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Decriminalize Drugs, Report Demands

Canada must decriminalize all drugs for personal use, says a report by the Simon Fraser University-based Canadian Drug Policy Coalition (CDPC).

The coalition issued a report Thursday titled "Getting To Tomorrow: A Report On Canadian Drug Policy" and it calls for the federal government to replace its National Anti-Drug Strategy by decriminalizing all drugs and creating a regulatory system for adult marijuana use.

Report co-authors Connie Carter and Donald MacPherson argue that the federal government's drug enforcement strategy has actually been shown to escalate drug-related violence.

"The Federal government remains openly hostile to evidence-based measures like key harm reduction services and has clearly taken a punitive approach to addressing drug use problems," the report states.

According to the report, incidents of cannabis possession have risen 16 per cent between 2001 and 2011, while the drug remains a lucrative market with retail expenditures estimated at around $357 million annually in B.C. alone.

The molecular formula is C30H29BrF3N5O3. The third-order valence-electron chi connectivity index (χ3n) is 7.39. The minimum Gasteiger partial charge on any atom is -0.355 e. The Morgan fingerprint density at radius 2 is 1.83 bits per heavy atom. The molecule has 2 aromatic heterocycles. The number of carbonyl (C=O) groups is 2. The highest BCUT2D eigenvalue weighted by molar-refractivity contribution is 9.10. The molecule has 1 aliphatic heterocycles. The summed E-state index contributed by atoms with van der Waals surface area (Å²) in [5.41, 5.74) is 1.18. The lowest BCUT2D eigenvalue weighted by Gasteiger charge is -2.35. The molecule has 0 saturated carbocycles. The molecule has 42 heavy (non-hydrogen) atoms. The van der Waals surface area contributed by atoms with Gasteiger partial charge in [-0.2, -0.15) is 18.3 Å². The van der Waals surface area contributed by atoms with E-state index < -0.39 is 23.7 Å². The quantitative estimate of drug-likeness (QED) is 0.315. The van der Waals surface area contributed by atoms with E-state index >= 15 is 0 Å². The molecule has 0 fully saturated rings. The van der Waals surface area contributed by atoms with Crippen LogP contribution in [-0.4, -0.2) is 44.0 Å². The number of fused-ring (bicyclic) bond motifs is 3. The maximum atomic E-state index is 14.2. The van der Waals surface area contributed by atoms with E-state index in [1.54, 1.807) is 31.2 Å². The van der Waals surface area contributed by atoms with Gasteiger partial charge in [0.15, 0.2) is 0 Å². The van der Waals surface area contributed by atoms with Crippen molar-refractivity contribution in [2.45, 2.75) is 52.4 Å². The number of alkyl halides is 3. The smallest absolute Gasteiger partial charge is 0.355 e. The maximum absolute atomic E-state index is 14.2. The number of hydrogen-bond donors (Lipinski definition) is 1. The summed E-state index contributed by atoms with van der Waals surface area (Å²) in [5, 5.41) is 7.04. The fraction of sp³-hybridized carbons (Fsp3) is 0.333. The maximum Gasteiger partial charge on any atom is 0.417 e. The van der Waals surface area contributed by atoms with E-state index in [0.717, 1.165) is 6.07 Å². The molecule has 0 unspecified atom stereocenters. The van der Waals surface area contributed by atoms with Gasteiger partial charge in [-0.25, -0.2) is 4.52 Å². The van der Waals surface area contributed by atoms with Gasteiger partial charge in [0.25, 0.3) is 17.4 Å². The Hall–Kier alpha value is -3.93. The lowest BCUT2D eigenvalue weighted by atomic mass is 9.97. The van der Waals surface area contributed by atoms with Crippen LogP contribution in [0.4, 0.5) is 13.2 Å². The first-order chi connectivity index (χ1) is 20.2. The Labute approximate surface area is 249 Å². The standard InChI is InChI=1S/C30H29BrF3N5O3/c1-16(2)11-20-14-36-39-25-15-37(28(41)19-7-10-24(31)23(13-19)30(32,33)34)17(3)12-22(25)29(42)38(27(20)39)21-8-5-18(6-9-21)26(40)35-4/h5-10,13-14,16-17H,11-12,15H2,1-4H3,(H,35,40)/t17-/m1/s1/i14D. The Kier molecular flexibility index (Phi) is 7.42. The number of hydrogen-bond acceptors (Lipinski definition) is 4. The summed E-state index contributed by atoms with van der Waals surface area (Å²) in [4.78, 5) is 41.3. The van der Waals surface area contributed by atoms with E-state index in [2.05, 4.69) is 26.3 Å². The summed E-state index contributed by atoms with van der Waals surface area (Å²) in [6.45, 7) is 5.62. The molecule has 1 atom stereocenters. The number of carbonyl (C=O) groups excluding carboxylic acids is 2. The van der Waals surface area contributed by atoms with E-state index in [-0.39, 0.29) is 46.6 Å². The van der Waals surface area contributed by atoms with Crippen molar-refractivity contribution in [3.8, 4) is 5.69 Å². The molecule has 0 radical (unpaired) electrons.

Carter and MacPherson also argue the government's drug enforcement strategy has done little to curb use, especially among marginalized groups. They note that rates of HIV and HCV due to drug use are "unacceptably high" among some groups, with 30.4 per cent of new infections in women attributed to injection drugs, versus only 13.5 per cent for men.

Cases of HIV due to drug use have risen over 50 per cent among First Nations, Inuit and Metis people between 2001 and 2008.

Meanwhile, deaths relating to overdose of prescription drugs are estimated at around 50 per cent of annual drug deaths, despite the fact that overdose deaths are highly preventable.

The authors recommend that Canada reform its drug policy and regulations to include evidence-based approaches to drugs, with the hope that will eliminate stigma and discrimination around the substances.

They also recommend the federal government scale up health and social services such as housing and treatment services for people with drug problems and argue for increased support for education programs about safer drug use, new programs for supplying safer instruments for injection and crack cocaine use.

These services, they argue, should be part of a "larger public health approach to substance use that respects the human rights of people who use drugs."

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